November 13, 2013 - It was a small crowd, but the opinions expressed were favorable regarding the concept plan for calming M-24 traffic and improving safety in Oxford Village.
Oxford Village Manager Joe Young (left) explains the M-24 traffic calming concept plan to property owners (from left) Bob Knauf and Russ and Mary Gill. Photo by C.J. Carnacchio (click for larger version)
"I'm happy with what I see," said Ron Rolando, owner of Great Lakes Mercantile (8 S. Washington St.) in downtown Oxford. "There's not a lot of fluff. It's got things (in it) that need to be done. It looks pretty good to me."
Last week, the village held an open house that gave citizens and property owners the opportunity to view, comment on and ask questions about the M-24 concept plan created by engineer Jim Sharpe.
The plan depicts numerous traffic calming measures and safety improvements to M-24 (Washington St.) between East St. to the north and Minnetonka Dr. to the south.
Right now, the concept plan calls for additional traffic signals; the installation of multiple crosswalks with colored concrete to make them more visible to motorists; the creation of center left-turn lanes at certain intersections to reduce the number of rear-end collisions; and the construction of raised medians dividing north and southbound M-24 to both slow traffic and give pedestrians a safe harbor while crossing the busy state highway.
For a list of all the proposed improvements, visit www.oxfordleader.com/Articles-News-i-2013-10-30-253080.113121-sub-Improvements-in-M24-concept-plan.html
"It needs to be done," said Oxford resident and avid bicyclist Genevieve Otlewski. "There is too much traffic in town. You've got to slow the traffic down, have more lights (and) make it a lot easier for people walking and people riding (bicycles)."
Otlewski said the concept plan is "definitely a good start" toward accomplishing those goals.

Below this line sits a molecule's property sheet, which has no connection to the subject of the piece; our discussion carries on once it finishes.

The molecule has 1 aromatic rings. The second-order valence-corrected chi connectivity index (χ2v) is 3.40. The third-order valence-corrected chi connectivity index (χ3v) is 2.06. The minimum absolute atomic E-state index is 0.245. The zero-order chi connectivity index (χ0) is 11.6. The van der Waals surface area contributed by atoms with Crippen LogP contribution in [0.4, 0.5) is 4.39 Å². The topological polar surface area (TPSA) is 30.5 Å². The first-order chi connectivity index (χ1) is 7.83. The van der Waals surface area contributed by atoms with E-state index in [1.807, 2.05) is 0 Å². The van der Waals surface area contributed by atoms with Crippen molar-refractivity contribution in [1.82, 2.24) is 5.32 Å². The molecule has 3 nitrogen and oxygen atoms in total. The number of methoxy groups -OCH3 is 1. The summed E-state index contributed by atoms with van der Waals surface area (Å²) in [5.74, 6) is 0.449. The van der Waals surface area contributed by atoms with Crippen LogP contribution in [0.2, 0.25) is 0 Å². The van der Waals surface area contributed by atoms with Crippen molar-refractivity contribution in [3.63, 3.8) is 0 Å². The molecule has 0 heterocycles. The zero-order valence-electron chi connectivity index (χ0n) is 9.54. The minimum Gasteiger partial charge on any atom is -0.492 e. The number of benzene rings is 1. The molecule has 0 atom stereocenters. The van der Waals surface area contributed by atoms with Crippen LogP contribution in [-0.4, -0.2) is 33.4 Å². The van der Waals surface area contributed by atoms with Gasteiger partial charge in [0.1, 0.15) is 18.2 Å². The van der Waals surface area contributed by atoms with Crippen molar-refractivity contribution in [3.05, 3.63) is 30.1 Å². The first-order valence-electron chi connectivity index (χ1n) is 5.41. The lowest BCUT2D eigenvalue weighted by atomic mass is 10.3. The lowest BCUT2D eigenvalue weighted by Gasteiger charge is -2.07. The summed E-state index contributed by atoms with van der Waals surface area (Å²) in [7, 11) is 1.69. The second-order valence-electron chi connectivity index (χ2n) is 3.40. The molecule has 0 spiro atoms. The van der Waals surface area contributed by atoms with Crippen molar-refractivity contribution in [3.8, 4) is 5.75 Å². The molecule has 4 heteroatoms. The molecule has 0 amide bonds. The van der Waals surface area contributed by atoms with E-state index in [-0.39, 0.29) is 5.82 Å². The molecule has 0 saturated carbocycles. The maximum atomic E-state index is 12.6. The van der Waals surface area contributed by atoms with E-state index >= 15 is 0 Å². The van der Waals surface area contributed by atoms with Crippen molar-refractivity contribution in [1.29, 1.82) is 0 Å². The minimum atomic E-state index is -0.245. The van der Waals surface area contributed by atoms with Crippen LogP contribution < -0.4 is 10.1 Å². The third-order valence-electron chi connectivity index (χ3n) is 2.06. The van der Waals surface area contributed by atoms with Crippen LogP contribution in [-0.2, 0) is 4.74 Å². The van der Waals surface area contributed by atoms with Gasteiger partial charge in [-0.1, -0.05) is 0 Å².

Right now, the Michigan Department of Transportation (MDOT) has $1.48 million in funding approved for 2018 to install a center left-turn lane from Minnetonka Dr. to just south of Burdick St.
Village officials fear simply adding a fifth lane would only serve to make traffic flow faster through town and do nothing to enhance pedestrian safety.
This concept plan is part of their attempt to present MDOT with a viable alternative.
Rolando likes the fact the concept plan includes installing a traffic signal at the intersection of M-24 and Dennison/Stanton streets.
To him, having a signal there would enable pedestrians to safely cross and vehicles to safely turn left onto M-24 off Dennison and Stanton streets.
"We've needed that forever," Rolando said.
Rolando believes a signal there makes more sense and will have more of an actual impact on the downtown than the traffic signal MDOT installed at Broadway St./M-24 in 2009 after village officials lobbied for another light.
"That was only a token from MDOT," she said. "That's all it was."
Rolando was also glad to see the concept plan leaves downtown's existing on-street parking as is for the most part.
The only exception is it calls for eliminating the on-street spaces in front of Centennial Park and adding some in front of Casa Real and the Ox Bar & Grill to make up for it.